Politics and language

13 Oct

Every once in a while a discussion below the line on this site prompts an above the line post. This one came easy since it required no further work. The exchange is between Chet and me, apropos my post, Where’s my final Assange report?

The exchange speaks for itself. Forgive if you can my professorial stance. I’m really not trying to impart my superior wisdom. Rather, I’m taking the opportunity – as one for whom self doubt is a bi-weekly experience – to think out loud about what it is I’m doing. All writers seem to end up writing about writing, though the main culprits tend to be novelists. I’ve entertained for some time now the notion of an extended post on the challenges, aims and objectives of a polemical writer. This might be seen as laying down a marker.

Chet:

[citing my reference to our rulers as] “… sociopaths, the criminally insane …”

Sociopaths, yes, but the criminally insane? If the latter, by mistake, the common folk might benefit, but those who rule are becoming obscenely wealthy.

Me:

Hi Chet. I’ve been using “the criminally insane” for years. As my blogging became more intensely political, reflecting my own journey of discovery, I wanted a term that expressed my understanding but unlike the more accurate “ruling class” – defined by monopoly ownership of something essential to wealth creation – had not become stale. I wanted to reach people through reasoned and evidence based content, yes, but also by fresh rather than hackneyed language. People are easily turned off by the latter.

So it was conceived in a spirit of expedience but I now think I was nearer the mark than I’d realised. By accident I’d stumbled on a term which, in its way, is as accurate as ‘ruling class’. But to see this you have to make a distinction between ‘insane’ and ‘stupid’. They are not at all the same thing.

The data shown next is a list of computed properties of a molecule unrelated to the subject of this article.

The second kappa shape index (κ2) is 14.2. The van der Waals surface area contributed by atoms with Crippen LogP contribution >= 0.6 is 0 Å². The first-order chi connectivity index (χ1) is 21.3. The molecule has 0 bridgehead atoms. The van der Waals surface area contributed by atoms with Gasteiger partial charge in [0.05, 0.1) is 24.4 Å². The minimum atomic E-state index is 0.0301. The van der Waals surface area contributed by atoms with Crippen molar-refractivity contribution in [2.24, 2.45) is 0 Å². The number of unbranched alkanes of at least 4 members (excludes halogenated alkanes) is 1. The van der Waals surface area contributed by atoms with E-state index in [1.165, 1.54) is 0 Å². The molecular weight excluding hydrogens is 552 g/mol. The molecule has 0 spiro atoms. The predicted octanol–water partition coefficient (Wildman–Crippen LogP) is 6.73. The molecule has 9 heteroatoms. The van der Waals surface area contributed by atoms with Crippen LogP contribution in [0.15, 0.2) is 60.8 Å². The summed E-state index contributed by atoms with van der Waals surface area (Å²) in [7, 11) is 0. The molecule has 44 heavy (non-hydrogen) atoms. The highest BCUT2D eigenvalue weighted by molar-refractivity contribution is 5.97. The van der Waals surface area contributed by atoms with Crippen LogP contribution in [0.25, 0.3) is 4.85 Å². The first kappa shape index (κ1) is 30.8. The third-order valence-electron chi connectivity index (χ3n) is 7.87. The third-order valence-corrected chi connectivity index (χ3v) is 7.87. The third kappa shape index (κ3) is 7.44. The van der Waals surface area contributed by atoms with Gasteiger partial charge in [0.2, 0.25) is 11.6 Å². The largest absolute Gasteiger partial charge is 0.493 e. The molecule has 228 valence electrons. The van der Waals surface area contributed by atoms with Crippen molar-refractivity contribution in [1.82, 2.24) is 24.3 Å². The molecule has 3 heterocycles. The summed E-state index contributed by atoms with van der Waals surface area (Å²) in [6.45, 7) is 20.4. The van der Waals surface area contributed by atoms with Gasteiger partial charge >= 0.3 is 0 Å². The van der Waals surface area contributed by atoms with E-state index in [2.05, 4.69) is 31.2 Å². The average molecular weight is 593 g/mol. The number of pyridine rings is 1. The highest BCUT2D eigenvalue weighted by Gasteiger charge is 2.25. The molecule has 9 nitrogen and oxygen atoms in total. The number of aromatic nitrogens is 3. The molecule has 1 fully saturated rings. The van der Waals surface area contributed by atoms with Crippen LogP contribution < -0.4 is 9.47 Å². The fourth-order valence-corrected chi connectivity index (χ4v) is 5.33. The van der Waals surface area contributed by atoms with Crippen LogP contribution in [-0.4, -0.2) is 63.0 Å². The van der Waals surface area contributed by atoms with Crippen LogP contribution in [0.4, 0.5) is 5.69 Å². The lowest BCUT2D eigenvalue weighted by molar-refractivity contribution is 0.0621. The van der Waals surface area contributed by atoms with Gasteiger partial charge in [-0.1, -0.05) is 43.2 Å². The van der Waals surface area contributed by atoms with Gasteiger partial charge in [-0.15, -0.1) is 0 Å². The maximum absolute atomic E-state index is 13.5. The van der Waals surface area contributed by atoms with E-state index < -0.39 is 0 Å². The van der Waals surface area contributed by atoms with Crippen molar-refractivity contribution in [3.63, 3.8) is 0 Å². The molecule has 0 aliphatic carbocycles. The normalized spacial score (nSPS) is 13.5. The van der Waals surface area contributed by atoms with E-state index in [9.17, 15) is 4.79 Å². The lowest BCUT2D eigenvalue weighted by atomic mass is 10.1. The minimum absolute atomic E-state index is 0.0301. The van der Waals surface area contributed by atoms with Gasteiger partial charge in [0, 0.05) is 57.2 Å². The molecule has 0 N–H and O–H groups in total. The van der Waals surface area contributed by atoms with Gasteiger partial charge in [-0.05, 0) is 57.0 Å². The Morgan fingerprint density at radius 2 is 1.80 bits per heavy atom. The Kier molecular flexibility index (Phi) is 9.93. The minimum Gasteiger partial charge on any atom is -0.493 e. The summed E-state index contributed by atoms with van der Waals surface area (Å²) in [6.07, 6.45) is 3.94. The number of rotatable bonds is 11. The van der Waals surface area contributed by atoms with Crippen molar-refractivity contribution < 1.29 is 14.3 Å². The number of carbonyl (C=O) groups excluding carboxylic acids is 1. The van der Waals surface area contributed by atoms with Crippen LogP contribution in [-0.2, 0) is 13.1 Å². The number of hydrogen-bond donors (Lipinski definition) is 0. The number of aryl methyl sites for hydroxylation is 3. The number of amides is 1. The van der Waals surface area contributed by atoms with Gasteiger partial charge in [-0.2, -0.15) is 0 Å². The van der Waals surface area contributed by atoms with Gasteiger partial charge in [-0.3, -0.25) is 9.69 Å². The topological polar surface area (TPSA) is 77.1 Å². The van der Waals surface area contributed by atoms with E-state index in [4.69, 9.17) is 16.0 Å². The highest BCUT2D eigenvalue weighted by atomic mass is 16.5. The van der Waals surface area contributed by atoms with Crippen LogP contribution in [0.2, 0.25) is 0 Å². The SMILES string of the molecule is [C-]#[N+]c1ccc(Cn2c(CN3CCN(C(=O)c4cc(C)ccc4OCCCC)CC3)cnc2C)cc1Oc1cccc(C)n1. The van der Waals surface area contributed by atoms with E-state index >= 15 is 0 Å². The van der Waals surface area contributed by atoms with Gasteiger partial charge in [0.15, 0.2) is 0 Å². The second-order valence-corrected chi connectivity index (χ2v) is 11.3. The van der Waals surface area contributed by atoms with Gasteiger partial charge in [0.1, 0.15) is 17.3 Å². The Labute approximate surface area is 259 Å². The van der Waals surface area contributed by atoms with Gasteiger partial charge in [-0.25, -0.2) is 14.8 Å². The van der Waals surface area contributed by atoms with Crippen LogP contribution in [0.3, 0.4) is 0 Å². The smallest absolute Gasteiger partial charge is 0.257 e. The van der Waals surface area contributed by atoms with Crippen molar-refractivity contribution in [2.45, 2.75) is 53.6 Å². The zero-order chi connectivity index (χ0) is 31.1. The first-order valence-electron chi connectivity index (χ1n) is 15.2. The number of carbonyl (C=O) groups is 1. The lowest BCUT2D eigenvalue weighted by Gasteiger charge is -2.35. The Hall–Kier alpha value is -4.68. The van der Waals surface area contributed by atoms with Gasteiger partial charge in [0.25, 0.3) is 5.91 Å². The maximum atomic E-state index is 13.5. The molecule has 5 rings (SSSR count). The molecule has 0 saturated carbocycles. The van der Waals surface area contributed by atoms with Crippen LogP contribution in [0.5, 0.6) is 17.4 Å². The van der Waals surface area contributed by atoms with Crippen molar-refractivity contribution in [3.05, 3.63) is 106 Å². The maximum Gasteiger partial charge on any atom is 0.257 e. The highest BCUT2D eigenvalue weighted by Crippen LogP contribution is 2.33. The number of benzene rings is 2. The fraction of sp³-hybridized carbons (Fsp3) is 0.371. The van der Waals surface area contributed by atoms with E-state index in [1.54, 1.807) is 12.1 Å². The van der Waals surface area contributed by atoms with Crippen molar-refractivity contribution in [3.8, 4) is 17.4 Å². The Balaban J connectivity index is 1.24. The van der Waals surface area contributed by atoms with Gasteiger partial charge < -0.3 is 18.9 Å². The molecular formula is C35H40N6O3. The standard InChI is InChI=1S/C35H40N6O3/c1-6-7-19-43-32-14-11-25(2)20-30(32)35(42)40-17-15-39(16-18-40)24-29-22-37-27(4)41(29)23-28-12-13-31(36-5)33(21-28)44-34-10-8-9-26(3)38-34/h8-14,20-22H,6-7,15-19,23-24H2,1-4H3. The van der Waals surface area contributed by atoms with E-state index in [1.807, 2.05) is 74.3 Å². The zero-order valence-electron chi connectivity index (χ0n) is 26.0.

I still use ‘ruling class’, of course. Sometimes its accuracy makes it indispensable!

Chet:

I suppose the problem I have is that for me neither “ruling class” nor “criminally insane” convey the relentless evil of those in power. There’s probably a superb noun hanging around the fringes, but it’s beyond me, so perhaps “criminally insane” is the best way to describe “them.”

Me:

Each to their own, Chet. On the whole I steer clear of “evil” because for a materialist like me its connotations are too metaphysical. (And it fails to capture the truth that many individual members of that class may be brave, warm, decent human beings.) That said, I’d never say never. I see where ‘evil’ may well apply in specific situations. The appalling cynicism on show in the trial of Julian Assange, for instance.

Here though we’re speaking of descriptors for those in whose interests the planet is run. I wouldn’t insist on my terminology, it ain’t a falling out matter, but I see ‘ruling class’ as the least problematic term. Defined by monopoly ownership of some essential of wealth creation – human beings under slavery, arable land under feudalism, the various forms of capital under capitalism – it has to my mind the greatest explanatory power. All other aspects of class rule flow from that monopoly ownership.

This despite the fact I do not regard ‘ruling class’ as completely accurate. In an essay written three years ago to mark the 500th anniversary of the Reformation, I wrote:

I start as Luther pace Wycliffe did, with injustice rationalised by cant. The idea of a soul sped to heaven by cash payment to a priesthood now unites believer and non believer alike in aghast incredulity. T’was ever thus. The crimes and absurdities of times gone by are crystal clear to our so clever, end-of-history gaze – what wolves and sheep they were; what rogues and fools! – but should humanity survive, a time will come when faith in the superiority of blind market forces over wealth creation planned by and for humankind will evoke a similar response. Ditto the fact of fewer than a dozen men owning half the world, while scores of millions die in destitution and arms profits in and of themselves drive industrialised carnage. Cry Godwin’s Law if you will, but why would these things not seem as monstrous to our grandchildren’s grandchildren’s age as the nazi holocaust to ours?